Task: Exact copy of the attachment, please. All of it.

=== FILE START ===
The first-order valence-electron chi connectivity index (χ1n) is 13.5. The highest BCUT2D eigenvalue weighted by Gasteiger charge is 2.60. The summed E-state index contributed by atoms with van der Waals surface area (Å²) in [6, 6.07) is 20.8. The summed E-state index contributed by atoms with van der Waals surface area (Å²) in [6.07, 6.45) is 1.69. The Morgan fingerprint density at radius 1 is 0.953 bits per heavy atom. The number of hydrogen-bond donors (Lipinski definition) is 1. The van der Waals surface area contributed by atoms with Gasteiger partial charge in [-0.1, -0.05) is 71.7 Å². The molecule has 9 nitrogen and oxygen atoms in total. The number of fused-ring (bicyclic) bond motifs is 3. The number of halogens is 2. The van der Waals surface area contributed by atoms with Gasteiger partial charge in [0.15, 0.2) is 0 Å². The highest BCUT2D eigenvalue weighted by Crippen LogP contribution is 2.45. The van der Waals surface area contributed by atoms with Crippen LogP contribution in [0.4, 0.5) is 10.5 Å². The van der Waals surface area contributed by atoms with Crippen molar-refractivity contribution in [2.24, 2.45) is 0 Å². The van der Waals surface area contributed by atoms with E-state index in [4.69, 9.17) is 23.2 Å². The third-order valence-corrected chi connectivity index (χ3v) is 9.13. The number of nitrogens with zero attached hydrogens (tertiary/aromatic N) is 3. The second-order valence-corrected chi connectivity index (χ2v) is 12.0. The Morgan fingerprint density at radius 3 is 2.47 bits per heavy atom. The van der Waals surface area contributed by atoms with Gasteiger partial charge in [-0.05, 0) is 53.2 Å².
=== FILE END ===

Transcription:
The first-order valence-electron chi connectivity index (χ1n) is 13.5. The highest BCUT2D eigenvalue weighted by Gasteiger charge is 2.60. The summed E-state index contributed by atoms with van der Waals surface area (Å²) in [6, 6.07) is 20.8. The summed E-state index contributed by atoms with van der Waals surface area (Å²) in [6.07, 6.45) is 1.69. The Morgan fingerprint density at radius 1 is 0.953 bits per heavy atom. The number of hydrogen-bond donors (Lipinski definition) is 1. The van der Waals surface area contributed by atoms with Gasteiger partial charge in [-0.1, -0.05) is 71.7 Å². The molecule has 9 nitrogen and oxygen atoms in total. The number of fused-ring (bicyclic) bond motifs is 3. The number of halogens is 2. The van der Waals surface area contributed by atoms with Gasteiger partial charge in [0.15, 0.2) is 0 Å². The highest BCUT2D eigenvalue weighted by Crippen LogP contribution is 2.45. The van der Waals surface area contributed by atoms with Crippen LogP contribution in [0.4, 0.5) is 10.5 Å². The van der Waals surface area contributed by atoms with Crippen molar-refractivity contribution in [2.24, 2.45) is 0 Å². The van der Waals surface area contributed by atoms with E-state index in [4.69, 9.17) is 23.2 Å². The third-order valence-corrected chi connectivity index (χ3v) is 9.13. The number of nitrogens with zero attached hydrogens (tertiary/aromatic N) is 3. The second-order valence-corrected chi connectivity index (χ2v) is 12.0. The Morgan fingerprint density at radius 3 is 2.47 bits per heavy atom. The van der Waals surface area contributed by atoms with Gasteiger partial charge in [-0.05, 0) is 53.2 Å².